As a company leader, you're always on the lookout for talent--but not this kind of talent. From email attacks to PhotoShop mischief, check out these legendary examples of employee revenge. Then alert your HR team.
After a long day's work, there's nothing like a bubble bath ... in your restaurant's greasy sink? That’s what one Ohio Burger King employee did--in full view of his managers--in April of last year. One of his co-workers posted the bath-time video to MySpace; soon the county health department came knocking. Burger King reportedly fired all parties involved, and cleaned the tub thoroughly.
In late December, a security camera posted outside a California home caught a careless Fedex employee tossing a package over a fence--completely destroying the flat-screen TV inside the box. When the recipient of the ill-fated package posted the video on YouTube, it went viral. That left Fedex to pick up the pieces of a PR mess in the middle of the holiday shipping rush. The company apologized and said they would punish the man accordingly. "This won’t be his best day," the spokeswoman said.
In 2006, IKEA found itself in a bit of a pickle over a certain greyhound featured in its annual catalog (which goes to 175 million people). At issue: The dog's leg. Or what some customers and bloggers suspected to be ... an image of a human penis. Did some disgruntled employee have a little fun with PhotoShop? IKEA reps were emphatic that the dog's leg just had an "unfortunate resemblance" to a penis. So which is it? You be the judge: The NSFW version is here.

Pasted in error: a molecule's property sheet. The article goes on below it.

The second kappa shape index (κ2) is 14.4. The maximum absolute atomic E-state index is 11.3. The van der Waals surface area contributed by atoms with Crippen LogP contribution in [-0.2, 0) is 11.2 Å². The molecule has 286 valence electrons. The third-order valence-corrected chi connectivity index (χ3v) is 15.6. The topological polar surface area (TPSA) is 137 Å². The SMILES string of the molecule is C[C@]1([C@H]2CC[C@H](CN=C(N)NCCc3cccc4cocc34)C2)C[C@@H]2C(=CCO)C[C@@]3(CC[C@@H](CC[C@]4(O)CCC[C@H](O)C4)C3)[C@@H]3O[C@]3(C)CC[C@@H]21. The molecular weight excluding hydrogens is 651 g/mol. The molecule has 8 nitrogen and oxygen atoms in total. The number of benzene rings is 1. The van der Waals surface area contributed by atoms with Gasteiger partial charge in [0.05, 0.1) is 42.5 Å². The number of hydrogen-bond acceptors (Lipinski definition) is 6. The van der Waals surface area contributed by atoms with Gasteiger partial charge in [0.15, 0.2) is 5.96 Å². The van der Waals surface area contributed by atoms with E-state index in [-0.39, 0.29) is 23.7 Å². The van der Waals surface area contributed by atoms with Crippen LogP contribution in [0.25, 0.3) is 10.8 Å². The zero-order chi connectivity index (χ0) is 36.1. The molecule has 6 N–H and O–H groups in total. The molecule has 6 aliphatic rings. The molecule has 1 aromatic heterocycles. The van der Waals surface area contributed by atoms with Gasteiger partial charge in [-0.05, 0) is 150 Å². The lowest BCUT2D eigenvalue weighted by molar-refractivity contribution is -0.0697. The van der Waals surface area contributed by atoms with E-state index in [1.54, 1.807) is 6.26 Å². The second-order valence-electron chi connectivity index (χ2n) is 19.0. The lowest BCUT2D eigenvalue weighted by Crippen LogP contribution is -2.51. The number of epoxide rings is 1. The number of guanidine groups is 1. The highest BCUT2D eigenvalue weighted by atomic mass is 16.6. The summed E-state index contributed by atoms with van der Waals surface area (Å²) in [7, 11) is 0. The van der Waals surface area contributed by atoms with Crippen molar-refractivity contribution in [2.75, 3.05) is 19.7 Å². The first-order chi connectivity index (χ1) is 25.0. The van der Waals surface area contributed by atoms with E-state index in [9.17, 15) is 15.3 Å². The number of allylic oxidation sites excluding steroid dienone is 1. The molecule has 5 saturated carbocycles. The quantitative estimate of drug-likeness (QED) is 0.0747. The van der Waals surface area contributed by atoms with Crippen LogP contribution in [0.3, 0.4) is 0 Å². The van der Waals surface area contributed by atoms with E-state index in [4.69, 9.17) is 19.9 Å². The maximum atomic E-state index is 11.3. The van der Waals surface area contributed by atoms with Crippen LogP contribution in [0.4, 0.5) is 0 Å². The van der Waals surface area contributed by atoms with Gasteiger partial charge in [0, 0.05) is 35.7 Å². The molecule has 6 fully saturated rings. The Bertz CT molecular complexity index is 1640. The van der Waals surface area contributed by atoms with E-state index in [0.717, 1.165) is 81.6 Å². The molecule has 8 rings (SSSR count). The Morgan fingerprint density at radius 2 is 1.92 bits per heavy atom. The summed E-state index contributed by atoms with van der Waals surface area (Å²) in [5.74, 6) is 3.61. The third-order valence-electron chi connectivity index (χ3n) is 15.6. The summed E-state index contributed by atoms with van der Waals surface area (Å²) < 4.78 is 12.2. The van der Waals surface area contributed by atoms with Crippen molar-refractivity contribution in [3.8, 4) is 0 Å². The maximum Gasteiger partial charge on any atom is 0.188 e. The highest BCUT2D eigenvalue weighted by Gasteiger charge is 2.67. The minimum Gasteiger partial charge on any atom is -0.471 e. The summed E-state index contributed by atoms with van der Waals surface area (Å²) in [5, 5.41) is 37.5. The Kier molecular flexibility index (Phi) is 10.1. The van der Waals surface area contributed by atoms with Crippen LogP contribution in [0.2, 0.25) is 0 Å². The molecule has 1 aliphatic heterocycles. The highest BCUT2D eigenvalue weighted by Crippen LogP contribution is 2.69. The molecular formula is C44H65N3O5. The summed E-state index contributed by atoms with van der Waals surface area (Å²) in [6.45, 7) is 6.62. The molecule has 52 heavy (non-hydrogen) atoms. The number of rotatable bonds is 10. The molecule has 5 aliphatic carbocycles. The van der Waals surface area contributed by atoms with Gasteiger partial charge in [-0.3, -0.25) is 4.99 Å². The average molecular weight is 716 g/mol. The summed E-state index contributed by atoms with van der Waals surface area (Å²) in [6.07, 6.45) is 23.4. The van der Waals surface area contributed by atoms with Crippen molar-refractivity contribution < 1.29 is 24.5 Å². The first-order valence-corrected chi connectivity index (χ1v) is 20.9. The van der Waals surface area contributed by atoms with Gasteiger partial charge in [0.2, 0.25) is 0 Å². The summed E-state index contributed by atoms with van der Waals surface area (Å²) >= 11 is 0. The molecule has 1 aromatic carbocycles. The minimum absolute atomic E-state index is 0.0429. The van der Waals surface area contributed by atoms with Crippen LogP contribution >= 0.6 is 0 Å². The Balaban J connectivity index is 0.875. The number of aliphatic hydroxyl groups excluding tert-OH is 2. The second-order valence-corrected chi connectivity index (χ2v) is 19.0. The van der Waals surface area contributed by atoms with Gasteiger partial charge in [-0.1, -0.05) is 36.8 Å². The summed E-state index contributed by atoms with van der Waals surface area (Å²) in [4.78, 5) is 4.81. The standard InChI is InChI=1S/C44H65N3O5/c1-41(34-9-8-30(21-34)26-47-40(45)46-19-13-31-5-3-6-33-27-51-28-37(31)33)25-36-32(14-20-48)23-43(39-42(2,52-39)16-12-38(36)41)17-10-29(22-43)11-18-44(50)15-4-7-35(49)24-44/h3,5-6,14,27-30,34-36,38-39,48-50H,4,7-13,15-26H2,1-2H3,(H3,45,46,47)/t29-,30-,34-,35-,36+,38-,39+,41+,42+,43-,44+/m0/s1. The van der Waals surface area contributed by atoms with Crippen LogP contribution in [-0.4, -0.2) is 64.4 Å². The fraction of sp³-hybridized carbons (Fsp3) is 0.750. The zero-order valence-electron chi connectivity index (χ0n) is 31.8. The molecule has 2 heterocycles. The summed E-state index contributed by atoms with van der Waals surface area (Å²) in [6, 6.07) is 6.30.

When an unassuming customer asked for bacon with his meal at a halal (or Islam-compliant) KFC in Australia, he got an profanity-laden earful from an employee. The restaurant does not serve bacon, in accordance with Islamic law. But when the worker began screaming at the bacon-seeker, the customer started filming. "I'm gonna f****ing break your head, bro," the employee yelled, as his co-workers held him back. The video went viral online, and KFC reportedly suspended the man and also condemned his actions.
When Adeel Ayub worked for British supermarket Asda between 2005 and 2008, he filmed himself committing several acts of revenge throughout the store. He reportedly licked display chickens, urinated in a trash can, broke eggs in the break room, slashed colleagues' coats and company furniture, and played cricket with inventory. Unfortunately, the store didn't find out about the behavior until 2010--two years later. Nevertheless, the store says it condemns his actions, and even posted a video featuring (better) employees' reactions to his abuse.
Steven Slater became working-class hero in late 2010 when he had a meltdown during an argument with a passenger on board a JetBlue flight parked at JFK airport. Though there are several versions of the story out there, it essentially goes like this: Slater grabbed a beer from the galley, told the passengers to f*** off via the intercom, popped the emergency slide, glided down to the tarmac, and went home. Not only was he fired, but he faced a litany of criminal charges; he eventually agreed to a plea bargain.
In 2003, then 16-year-old David Lennon was reportedly canned from his part-time job at Domestic & General Group, a British insurance company. So, in response, the teen went home and sent his boss 5 MILLION emails, all quoting lines from the horror movie "The Ring." The email attack caused the company’s servers to crash and cost thousands of dollars in damages. Three years later, Lennon was successfully prosecuted for violating the U.K.'s Computer Misuse Act. He got a two-month curfew.